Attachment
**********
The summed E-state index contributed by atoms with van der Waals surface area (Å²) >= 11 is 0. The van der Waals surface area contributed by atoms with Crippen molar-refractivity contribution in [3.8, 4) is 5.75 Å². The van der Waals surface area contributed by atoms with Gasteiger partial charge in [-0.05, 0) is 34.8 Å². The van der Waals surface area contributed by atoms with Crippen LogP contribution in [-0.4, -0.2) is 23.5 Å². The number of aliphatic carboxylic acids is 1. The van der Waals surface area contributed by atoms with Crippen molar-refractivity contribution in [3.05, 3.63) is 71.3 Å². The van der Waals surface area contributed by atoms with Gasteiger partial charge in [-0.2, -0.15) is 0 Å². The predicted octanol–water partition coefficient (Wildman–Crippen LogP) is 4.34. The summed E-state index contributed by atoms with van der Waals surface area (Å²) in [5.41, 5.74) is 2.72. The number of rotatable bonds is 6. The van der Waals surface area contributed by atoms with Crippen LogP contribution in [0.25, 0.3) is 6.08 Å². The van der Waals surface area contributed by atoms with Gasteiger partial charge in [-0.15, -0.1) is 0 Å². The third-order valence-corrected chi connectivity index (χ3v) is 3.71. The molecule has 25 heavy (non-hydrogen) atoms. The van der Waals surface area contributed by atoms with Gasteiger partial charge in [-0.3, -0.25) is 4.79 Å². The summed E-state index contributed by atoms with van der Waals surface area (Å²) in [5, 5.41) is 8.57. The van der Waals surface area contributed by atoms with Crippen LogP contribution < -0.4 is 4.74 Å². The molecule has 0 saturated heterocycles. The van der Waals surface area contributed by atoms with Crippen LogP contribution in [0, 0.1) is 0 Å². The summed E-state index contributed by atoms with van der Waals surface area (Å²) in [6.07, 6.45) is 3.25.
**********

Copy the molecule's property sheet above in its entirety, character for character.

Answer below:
The summed E-state index contributed by atoms with van der Waals surface area (Å²) >= 11 is 0. The van der Waals surface area contributed by atoms with Crippen molar-refractivity contribution in [3.8, 4) is 5.75 Å². The van der Waals surface area contributed by atoms with Gasteiger partial charge in [-0.05, 0) is 34.8 Å². The van der Waals surface area contributed by atoms with Crippen LogP contribution in [-0.4, -0.2) is 23.5 Å². The number of aliphatic carboxylic acids is 1. The van der Waals surface area contributed by atoms with Crippen molar-refractivity contribution in [3.05, 3.63) is 71.3 Å². The van der Waals surface area contributed by atoms with Gasteiger partial charge in [-0.2, -0.15) is 0 Å². The predicted octanol–water partition coefficient (Wildman–Crippen LogP) is 4.34. The summed E-state index contributed by atoms with van der Waals surface area (Å²) in [5.41, 5.74) is 2.72. The number of rotatable bonds is 6. The van der Waals surface area contributed by atoms with Crippen LogP contribution in [0.25, 0.3) is 6.08 Å². The van der Waals surface area contributed by atoms with Gasteiger partial charge in [-0.15, -0.1) is 0 Å². The third-order valence-corrected chi connectivity index (χ3v) is 3.71. The molecule has 25 heavy (non-hydrogen) atoms. The van der Waals surface area contributed by atoms with Gasteiger partial charge in [-0.3, -0.25) is 4.79 Å². The summed E-state index contributed by atoms with van der Waals surface area (Å²) in [5, 5.41) is 8.57. The van der Waals surface area contributed by atoms with Crippen LogP contribution < -0.4 is 4.74 Å². The molecule has 0 saturated heterocycles. The van der Waals surface area contributed by atoms with Crippen LogP contribution in [0, 0.1) is 0 Å². The summed E-state index contributed by atoms with van der Waals surface area (Å²) in [6.07, 6.45) is 3.25.